Regarding the origin of Armenians and the Armenian language, many views and hypotheses have been put forward so far, based on facts from various sciences, from mythology to linguistics.

Many studies can also be considered multifaceted, as the issues mentioned are discussed by combining data from multiple disciplines. The fact that Armenian is by nature an Indo-European language and that the speakers of this language belonged to Indo-European tribes has long been proven by linguistics and other related sciences, and here there is no disagreement.

At the same time, since the beginning of Indo-European linguistics, the problem of the homeland of Indo-Europeans or the initial common Indo-European linguistic area has been disputed by various researchers, which is of great importance in revealing the circumstances of the origin and formation not only of Indo-European and Proto-Indo-European languages, but also of individual tribal languages and their speakers.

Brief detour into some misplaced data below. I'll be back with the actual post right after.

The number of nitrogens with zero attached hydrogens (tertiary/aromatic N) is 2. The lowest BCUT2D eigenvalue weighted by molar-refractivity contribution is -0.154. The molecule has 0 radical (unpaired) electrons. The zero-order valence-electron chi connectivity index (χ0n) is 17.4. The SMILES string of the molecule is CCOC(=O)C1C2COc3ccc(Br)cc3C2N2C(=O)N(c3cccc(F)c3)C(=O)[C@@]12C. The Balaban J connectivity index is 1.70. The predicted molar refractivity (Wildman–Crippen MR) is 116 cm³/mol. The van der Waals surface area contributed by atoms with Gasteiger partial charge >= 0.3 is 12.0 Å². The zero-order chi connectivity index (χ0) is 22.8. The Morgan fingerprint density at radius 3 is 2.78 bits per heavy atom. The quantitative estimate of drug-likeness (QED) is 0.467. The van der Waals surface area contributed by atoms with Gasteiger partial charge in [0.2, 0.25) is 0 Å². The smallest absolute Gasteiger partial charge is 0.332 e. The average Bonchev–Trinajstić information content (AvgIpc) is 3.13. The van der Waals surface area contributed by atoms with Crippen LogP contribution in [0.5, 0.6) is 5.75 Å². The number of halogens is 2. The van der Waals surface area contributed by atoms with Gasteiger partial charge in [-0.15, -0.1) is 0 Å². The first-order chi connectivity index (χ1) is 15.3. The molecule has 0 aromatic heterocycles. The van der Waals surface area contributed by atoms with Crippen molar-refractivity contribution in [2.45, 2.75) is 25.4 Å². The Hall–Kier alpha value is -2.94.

It should also be noted that the hypothesis of the minor Asian origin of Indo-Europeans is today considered more probable, which, in our opinion, is sufficiently supported, and even supporters of the traditional point of view attributing the European origin to Indo-Europeans no longer denies this assertion. Disagreements center primarily on the question of which part of Asia Minor Indo-European tribes first inhabited. It should also be noted that today the view that they occupied the territories covering western Asia Minor or the Armenian plateau is considered more acceptable among us, which is certainly not accepted by many many foreign scientists.

At the beginning of the 20th century, after the founding of so-called “Nostratic linguistics”, the idea was put forward that the Indo-Europeans, previously widespread in the southern territories of Asia Minor, formed a unit of other non-Europeans.

Indo-European speakers, particularly the Semitic, Caucasian, and Uralic languages, then split off and moved north.